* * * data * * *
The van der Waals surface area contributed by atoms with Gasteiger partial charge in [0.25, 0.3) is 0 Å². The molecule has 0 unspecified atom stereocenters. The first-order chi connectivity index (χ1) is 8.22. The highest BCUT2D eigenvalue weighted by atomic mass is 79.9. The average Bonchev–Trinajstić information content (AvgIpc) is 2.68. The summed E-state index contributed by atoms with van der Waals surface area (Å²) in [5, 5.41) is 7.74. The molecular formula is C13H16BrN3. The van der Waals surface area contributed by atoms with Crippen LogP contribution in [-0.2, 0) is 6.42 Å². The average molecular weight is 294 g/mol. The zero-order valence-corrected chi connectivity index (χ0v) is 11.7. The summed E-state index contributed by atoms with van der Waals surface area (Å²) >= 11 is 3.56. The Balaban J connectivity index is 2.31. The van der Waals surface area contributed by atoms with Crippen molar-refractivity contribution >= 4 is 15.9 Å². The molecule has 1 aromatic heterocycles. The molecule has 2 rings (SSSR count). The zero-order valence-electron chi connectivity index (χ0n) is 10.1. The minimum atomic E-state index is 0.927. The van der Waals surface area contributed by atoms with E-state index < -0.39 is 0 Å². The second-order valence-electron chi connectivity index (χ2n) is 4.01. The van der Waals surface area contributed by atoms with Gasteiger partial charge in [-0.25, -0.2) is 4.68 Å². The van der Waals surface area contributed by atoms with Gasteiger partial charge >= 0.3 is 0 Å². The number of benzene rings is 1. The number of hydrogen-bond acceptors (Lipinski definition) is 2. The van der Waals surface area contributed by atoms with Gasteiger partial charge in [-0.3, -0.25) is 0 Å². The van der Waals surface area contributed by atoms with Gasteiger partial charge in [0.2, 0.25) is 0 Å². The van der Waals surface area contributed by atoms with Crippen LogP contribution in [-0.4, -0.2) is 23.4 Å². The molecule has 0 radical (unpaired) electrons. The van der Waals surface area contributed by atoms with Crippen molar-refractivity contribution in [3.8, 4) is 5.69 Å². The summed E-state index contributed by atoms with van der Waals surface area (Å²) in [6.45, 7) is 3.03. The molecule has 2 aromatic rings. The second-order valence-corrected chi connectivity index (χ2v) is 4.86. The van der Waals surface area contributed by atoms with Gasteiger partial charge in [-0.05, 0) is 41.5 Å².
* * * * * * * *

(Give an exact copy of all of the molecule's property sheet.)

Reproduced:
The van der Waals surface area contributed by atoms with Gasteiger partial charge in [0.25, 0.3) is 0 Å². The molecule has 0 unspecified atom stereocenters. The first-order chi connectivity index (χ1) is 8.22. The highest BCUT2D eigenvalue weighted by atomic mass is 79.9. The average Bonchev–Trinajstić information content (AvgIpc) is 2.68. The summed E-state index contributed by atoms with van der Waals surface area (Å²) in [5, 5.41) is 7.74. The molecular formula is C13H16BrN3. The van der Waals surface area contributed by atoms with Crippen LogP contribution in [-0.2, 0) is 6.42 Å². The average molecular weight is 294 g/mol. The zero-order valence-corrected chi connectivity index (χ0v) is 11.7. The summed E-state index contributed by atoms with van der Waals surface area (Å²) >= 11 is 3.56. The Balaban J connectivity index is 2.31. The van der Waals surface area contributed by atoms with Crippen molar-refractivity contribution >= 4 is 15.9 Å². The molecule has 1 aromatic heterocycles. The molecule has 2 rings (SSSR count). The zero-order valence-electron chi connectivity index (χ0n) is 10.1. The minimum atomic E-state index is 0.927. The van der Waals surface area contributed by atoms with E-state index < -0.39 is 0 Å². The second-order valence-electron chi connectivity index (χ2n) is 4.01. The van der Waals surface area contributed by atoms with Gasteiger partial charge in [-0.25, -0.2) is 4.68 Å². The van der Waals surface area contributed by atoms with Gasteiger partial charge >= 0.3 is 0 Å². The number of benzene rings is 1. The number of hydrogen-bond acceptors (Lipinski definition) is 2. The van der Waals surface area contributed by atoms with Gasteiger partial charge in [-0.3, -0.25) is 0 Å². The van der Waals surface area contributed by atoms with Gasteiger partial charge in [0.2, 0.25) is 0 Å². The van der Waals surface area contributed by atoms with Crippen LogP contribution in [-0.4, -0.2) is 23.4 Å². The molecule has 0 radical (unpaired) electrons. The van der Waals surface area contributed by atoms with Crippen molar-refractivity contribution in [3.8, 4) is 5.69 Å². The summed E-state index contributed by atoms with van der Waals surface area (Å²) in [6.45, 7) is 3.03. The molecule has 2 aromatic rings. The second-order valence-corrected chi connectivity index (χ2v) is 4.86. The van der Waals surface area contributed by atoms with Gasteiger partial charge in [-0.05, 0) is 41.5 Å².